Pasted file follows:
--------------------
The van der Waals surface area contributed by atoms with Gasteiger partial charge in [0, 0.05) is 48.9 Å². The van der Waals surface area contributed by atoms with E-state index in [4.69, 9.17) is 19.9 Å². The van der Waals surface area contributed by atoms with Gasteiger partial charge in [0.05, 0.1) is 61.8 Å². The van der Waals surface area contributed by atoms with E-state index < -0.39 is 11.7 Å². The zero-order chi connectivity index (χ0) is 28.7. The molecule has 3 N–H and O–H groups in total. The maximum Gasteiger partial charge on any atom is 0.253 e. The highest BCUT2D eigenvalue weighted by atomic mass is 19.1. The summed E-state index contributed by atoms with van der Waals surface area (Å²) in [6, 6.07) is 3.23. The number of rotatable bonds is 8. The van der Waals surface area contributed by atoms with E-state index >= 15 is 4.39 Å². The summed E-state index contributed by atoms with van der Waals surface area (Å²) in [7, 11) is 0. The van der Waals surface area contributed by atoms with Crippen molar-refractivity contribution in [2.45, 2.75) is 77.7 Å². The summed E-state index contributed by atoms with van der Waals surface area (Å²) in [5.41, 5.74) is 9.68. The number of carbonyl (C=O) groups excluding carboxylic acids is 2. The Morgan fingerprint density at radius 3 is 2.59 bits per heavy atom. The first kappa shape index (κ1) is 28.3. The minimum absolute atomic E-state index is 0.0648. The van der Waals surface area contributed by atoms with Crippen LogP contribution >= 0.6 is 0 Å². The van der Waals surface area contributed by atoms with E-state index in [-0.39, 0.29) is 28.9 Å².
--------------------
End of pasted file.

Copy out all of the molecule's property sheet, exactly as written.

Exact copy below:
The van der Waals surface area contributed by atoms with Gasteiger partial charge in [0, 0.05) is 48.9 Å². The van der Waals surface area contributed by atoms with E-state index in [4.69, 9.17) is 19.9 Å². The van der Waals surface area contributed by atoms with Gasteiger partial charge in [0.05, 0.1) is 61.8 Å². The van der Waals surface area contributed by atoms with E-state index < -0.39 is 11.7 Å². The zero-order chi connectivity index (χ0) is 28.7. The molecule has 3 N–H and O–H groups in total. The maximum Gasteiger partial charge on any atom is 0.253 e. The highest BCUT2D eigenvalue weighted by atomic mass is 19.1. The summed E-state index contributed by atoms with van der Waals surface area (Å²) in [6, 6.07) is 3.23. The number of rotatable bonds is 8. The van der Waals surface area contributed by atoms with E-state index >= 15 is 4.39 Å². The summed E-state index contributed by atoms with van der Waals surface area (Å²) in [7, 11) is 0. The van der Waals surface area contributed by atoms with Crippen molar-refractivity contribution in [2.45, 2.75) is 77.7 Å². The summed E-state index contributed by atoms with van der Waals surface area (Å²) in [5.41, 5.74) is 9.68. The number of carbonyl (C=O) groups excluding carboxylic acids is 2. The Morgan fingerprint density at radius 3 is 2.59 bits per heavy atom. The first kappa shape index (κ1) is 28.3. The minimum absolute atomic E-state index is 0.0648. The van der Waals surface area contributed by atoms with Crippen LogP contribution >= 0.6 is 0 Å². The van der Waals surface area contributed by atoms with E-state index in [-0.39, 0.29) is 28.9 Å².